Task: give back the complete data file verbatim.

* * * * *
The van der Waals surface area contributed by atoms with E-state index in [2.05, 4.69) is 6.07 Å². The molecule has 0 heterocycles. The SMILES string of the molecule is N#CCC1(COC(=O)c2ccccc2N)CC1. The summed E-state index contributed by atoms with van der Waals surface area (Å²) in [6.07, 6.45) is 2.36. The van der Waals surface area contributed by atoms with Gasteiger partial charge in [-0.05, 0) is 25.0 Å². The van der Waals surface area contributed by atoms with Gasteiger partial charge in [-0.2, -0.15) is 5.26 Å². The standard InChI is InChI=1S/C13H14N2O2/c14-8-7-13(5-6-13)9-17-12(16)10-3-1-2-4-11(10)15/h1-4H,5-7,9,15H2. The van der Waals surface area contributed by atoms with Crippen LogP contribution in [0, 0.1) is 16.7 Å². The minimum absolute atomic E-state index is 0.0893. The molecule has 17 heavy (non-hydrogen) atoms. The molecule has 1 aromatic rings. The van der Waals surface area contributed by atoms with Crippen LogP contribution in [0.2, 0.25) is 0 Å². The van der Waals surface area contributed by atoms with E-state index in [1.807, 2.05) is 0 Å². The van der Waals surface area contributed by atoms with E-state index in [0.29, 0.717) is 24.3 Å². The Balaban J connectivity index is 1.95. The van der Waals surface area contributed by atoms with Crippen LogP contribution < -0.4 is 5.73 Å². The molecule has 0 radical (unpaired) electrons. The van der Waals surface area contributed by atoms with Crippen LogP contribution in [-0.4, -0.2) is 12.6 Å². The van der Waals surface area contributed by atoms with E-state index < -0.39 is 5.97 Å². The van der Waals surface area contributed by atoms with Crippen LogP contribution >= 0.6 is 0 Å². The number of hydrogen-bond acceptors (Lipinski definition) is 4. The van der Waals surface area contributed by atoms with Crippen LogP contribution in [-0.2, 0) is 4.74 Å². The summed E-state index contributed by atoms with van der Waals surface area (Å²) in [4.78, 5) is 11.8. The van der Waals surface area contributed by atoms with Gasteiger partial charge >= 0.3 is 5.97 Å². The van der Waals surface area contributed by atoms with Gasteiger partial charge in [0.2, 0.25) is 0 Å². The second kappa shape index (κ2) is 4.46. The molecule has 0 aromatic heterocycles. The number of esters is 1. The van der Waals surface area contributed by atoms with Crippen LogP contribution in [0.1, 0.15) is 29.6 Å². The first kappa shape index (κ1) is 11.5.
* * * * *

The van der Waals surface area contributed by atoms with E-state index in [2.05, 4.69) is 6.07 Å². The molecule has 0 heterocycles. The SMILES string of the molecule is N#CCC1(COC(=O)c2ccccc2N)CC1. The summed E-state index contributed by atoms with van der Waals surface area (Å²) in [6.07, 6.45) is 2.36. The van der Waals surface area contributed by atoms with Gasteiger partial charge in [-0.05, 0) is 25.0 Å². The van der Waals surface area contributed by atoms with Gasteiger partial charge in [-0.2, -0.15) is 5.26 Å². The standard InChI is InChI=1S/C13H14N2O2/c14-8-7-13(5-6-13)9-17-12(16)10-3-1-2-4-11(10)15/h1-4H,5-7,9,15H2. The van der Waals surface area contributed by atoms with Crippen LogP contribution in [0, 0.1) is 16.7 Å². The minimum absolute atomic E-state index is 0.0893. The molecule has 17 heavy (non-hydrogen) atoms. The molecule has 1 aromatic rings. The van der Waals surface area contributed by atoms with Crippen LogP contribution in [0.2, 0.25) is 0 Å². The van der Waals surface area contributed by atoms with E-state index in [1.807, 2.05) is 0 Å². The van der Waals surface area contributed by atoms with E-state index in [0.29, 0.717) is 24.3 Å². The Balaban J connectivity index is 1.95. The van der Waals surface area contributed by atoms with Crippen LogP contribution < -0.4 is 5.73 Å². The molecule has 0 radical (unpaired) electrons. The van der Waals surface area contributed by atoms with Crippen LogP contribution in [-0.4, -0.2) is 12.6 Å². The van der Waals surface area contributed by atoms with E-state index < -0.39 is 5.97 Å². The van der Waals surface area contributed by atoms with Crippen LogP contribution >= 0.6 is 0 Å². The number of hydrogen-bond acceptors (Lipinski definition) is 4. The van der Waals surface area contributed by atoms with Crippen LogP contribution in [-0.2, 0) is 4.74 Å². The summed E-state index contributed by atoms with van der Waals surface area (Å²) in [4.78, 5) is 11.8. The van der Waals surface area contributed by atoms with Gasteiger partial charge >= 0.3 is 5.97 Å². The van der Waals surface area contributed by atoms with Gasteiger partial charge in [0.2, 0.25) is 0 Å². The second kappa shape index (κ2) is 4.46. The molecule has 0 aromatic heterocycles. The number of esters is 1. The van der Waals surface area contributed by atoms with Crippen LogP contribution in [0.1, 0.15) is 29.6 Å². The first kappa shape index (κ1) is 11.5.